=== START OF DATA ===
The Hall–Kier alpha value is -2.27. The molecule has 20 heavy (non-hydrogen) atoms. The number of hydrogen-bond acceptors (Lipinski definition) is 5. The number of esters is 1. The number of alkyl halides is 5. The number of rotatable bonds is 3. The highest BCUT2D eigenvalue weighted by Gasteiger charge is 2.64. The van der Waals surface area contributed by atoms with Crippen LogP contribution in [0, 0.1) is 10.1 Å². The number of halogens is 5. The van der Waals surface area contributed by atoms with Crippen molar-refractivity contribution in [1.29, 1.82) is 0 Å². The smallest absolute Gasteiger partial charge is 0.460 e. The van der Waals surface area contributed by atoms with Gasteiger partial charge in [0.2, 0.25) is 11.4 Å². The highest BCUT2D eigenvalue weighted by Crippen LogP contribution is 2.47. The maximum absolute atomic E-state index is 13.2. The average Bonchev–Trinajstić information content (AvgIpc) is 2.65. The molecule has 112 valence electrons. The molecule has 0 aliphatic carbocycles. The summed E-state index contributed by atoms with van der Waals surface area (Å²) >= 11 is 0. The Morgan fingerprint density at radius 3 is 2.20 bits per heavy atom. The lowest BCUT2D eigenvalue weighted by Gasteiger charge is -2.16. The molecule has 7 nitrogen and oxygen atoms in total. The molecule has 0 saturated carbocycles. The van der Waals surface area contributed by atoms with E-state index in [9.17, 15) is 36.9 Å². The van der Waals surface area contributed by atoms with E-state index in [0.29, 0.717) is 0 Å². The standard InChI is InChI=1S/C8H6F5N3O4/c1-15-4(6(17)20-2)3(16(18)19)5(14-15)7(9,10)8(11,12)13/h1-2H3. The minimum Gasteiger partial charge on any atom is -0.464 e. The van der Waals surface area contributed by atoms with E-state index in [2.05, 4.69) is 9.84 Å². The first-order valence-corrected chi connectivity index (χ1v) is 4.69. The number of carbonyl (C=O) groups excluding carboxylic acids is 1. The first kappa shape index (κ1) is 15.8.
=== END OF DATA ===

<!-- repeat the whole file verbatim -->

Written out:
The Hall–Kier alpha value is -2.27. The molecule has 20 heavy (non-hydrogen) atoms. The number of hydrogen-bond acceptors (Lipinski definition) is 5. The number of esters is 1. The number of alkyl halides is 5. The number of rotatable bonds is 3. The highest BCUT2D eigenvalue weighted by Gasteiger charge is 2.64. The van der Waals surface area contributed by atoms with Crippen LogP contribution in [0, 0.1) is 10.1 Å². The number of halogens is 5. The van der Waals surface area contributed by atoms with Crippen molar-refractivity contribution in [1.29, 1.82) is 0 Å². The smallest absolute Gasteiger partial charge is 0.460 e. The van der Waals surface area contributed by atoms with Gasteiger partial charge in [0.2, 0.25) is 11.4 Å². The highest BCUT2D eigenvalue weighted by Crippen LogP contribution is 2.47. The maximum absolute atomic E-state index is 13.2. The average Bonchev–Trinajstić information content (AvgIpc) is 2.65. The molecule has 112 valence electrons. The molecule has 0 aliphatic carbocycles. The summed E-state index contributed by atoms with van der Waals surface area (Å²) >= 11 is 0. The Morgan fingerprint density at radius 3 is 2.20 bits per heavy atom. The lowest BCUT2D eigenvalue weighted by Gasteiger charge is -2.16. The molecule has 7 nitrogen and oxygen atoms in total. The molecule has 0 saturated carbocycles. The van der Waals surface area contributed by atoms with E-state index in [9.17, 15) is 36.9 Å². The van der Waals surface area contributed by atoms with E-state index in [0.29, 0.717) is 0 Å². The standard InChI is InChI=1S/C8H6F5N3O4/c1-15-4(6(17)20-2)3(16(18)19)5(14-15)7(9,10)8(11,12)13/h1-2H3. The minimum Gasteiger partial charge on any atom is -0.464 e. The van der Waals surface area contributed by atoms with E-state index in [2.05, 4.69) is 9.84 Å². The first-order valence-corrected chi connectivity index (χ1v) is 4.69. The number of carbonyl (C=O) groups excluding carboxylic acids is 1. The first kappa shape index (κ1) is 15.8.